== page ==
The cost of a college education can keep some people from achieving their goals, but Hilbert College and Say Yes to Education Buffalo are teaming up to make it more affordable.
Hilbert, a small private college in Hamburg, has an undergraduate enrollment of about 800 students. Administrators are hoping to increase that number to 1,200 in the coming years.
While the campus is only about 10 miles from downtown Buffalo, kids from the city make up just a little more than 10 percent of the student body.
"We thought it was really important for us to be part of that renaissance with Buffalo and having the opportunity to provide access for education for all students," said Randy Bowen, Hilbert's vice president for enrollment management.
That's why the college is growing its partnership with Say Yes Buffalo. The organization helps kids from public and charter schools in the city of Buffalo with the cost of tuition to SUNY and CUNY schools and more than 100 private colleges across the country.
How much assistance the student receives depends on a variety of factors.
Hilbert is now offering an unlimited number of Say Yes scholarships, along with providing additional aid to pay for the cost of room and board on top of tuition. The school is hopeful the scholarships, along with robust course offerings and athletic programs, will draw more students.
The deal could save kids tens of thousands of dollars each year, and some will pay next to nothing.
"This provides access to those students to get those degrees in a private school setting, the opportunity to live on campus, have a residential experience that they may not have had," Bowen said.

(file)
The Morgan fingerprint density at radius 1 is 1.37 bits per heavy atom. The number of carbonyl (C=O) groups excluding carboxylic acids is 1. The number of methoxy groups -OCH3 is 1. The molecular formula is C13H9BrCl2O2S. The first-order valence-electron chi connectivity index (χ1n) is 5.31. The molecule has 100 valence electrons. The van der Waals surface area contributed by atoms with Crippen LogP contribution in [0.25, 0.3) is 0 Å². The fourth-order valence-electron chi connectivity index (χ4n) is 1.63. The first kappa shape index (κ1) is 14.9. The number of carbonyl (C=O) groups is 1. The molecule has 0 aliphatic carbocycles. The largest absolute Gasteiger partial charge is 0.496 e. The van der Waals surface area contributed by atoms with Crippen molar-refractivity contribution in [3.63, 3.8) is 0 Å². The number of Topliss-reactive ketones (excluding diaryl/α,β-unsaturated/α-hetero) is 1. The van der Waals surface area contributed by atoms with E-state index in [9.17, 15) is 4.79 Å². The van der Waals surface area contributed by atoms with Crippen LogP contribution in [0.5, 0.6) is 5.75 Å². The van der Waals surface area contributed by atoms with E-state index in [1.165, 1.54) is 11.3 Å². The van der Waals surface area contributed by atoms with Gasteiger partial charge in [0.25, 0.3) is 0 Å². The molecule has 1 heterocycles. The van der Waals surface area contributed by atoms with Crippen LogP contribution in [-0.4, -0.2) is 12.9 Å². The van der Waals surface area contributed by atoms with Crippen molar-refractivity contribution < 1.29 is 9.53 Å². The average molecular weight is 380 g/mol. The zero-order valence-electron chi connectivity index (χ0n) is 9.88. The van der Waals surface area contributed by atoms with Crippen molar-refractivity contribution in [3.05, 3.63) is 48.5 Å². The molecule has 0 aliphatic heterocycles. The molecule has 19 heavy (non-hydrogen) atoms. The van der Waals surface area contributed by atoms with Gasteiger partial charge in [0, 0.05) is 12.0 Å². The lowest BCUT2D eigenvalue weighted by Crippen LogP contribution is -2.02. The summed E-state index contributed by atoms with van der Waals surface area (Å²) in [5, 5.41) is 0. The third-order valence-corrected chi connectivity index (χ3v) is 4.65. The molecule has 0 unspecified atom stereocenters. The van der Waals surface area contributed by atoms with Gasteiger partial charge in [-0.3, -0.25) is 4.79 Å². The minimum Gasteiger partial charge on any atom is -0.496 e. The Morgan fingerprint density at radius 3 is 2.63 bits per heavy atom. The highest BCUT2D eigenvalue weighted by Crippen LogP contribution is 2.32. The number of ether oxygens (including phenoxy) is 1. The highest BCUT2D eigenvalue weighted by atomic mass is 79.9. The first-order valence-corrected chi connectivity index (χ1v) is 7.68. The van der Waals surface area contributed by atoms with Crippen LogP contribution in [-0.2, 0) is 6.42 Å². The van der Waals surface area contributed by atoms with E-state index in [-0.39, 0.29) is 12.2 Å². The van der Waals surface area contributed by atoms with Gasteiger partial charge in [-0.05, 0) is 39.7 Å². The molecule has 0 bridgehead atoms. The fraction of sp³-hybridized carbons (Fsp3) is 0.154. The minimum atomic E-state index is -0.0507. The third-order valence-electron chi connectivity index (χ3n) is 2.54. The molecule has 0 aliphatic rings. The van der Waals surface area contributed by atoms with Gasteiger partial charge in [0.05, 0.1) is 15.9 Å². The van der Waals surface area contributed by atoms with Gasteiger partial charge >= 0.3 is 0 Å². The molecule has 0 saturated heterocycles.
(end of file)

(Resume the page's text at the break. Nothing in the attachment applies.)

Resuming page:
Access and opportunity are the key words here. Say Yes helps about 2,600 students each year have the means to make it to college.
"And now with access to Hilbert and choice of the great degrees there, it just provides more opportunities for young people to thrive in our city," said David Rust, Say Yes Buffalo executive director.
Along with helping kids pay for school, Hilbert is also trying to make it easier for them to get there. The college is working on a plan for a shuttle service to bring students back and forth from the city of Buffalo to the campus in Hamburg. It will also allow students from the suburbs transportation to downtown for internships and cultural experiences.
"For students from the city to get to this campus, it's anywhere between two and three bus transfers and it's likely well over an hour commute," Bowen said. "That's just not realistic for them to do every day and also have responsibilities at home if they're living at home."
The commitment from Hilbert aims to eliminate some of the road blocks that can prevent kids from attending college or going to the school of their choice.
Hilbert has already offered scholarship packages to 40 to 50 kids through the Say Yes program for next school year.
"Our students are resilient. They work very hard, but it all counts," Rust said. "When you're able to assist with books, with fees, with things like transportation, those are game changers for families that may have limited means but want to pursue higher education.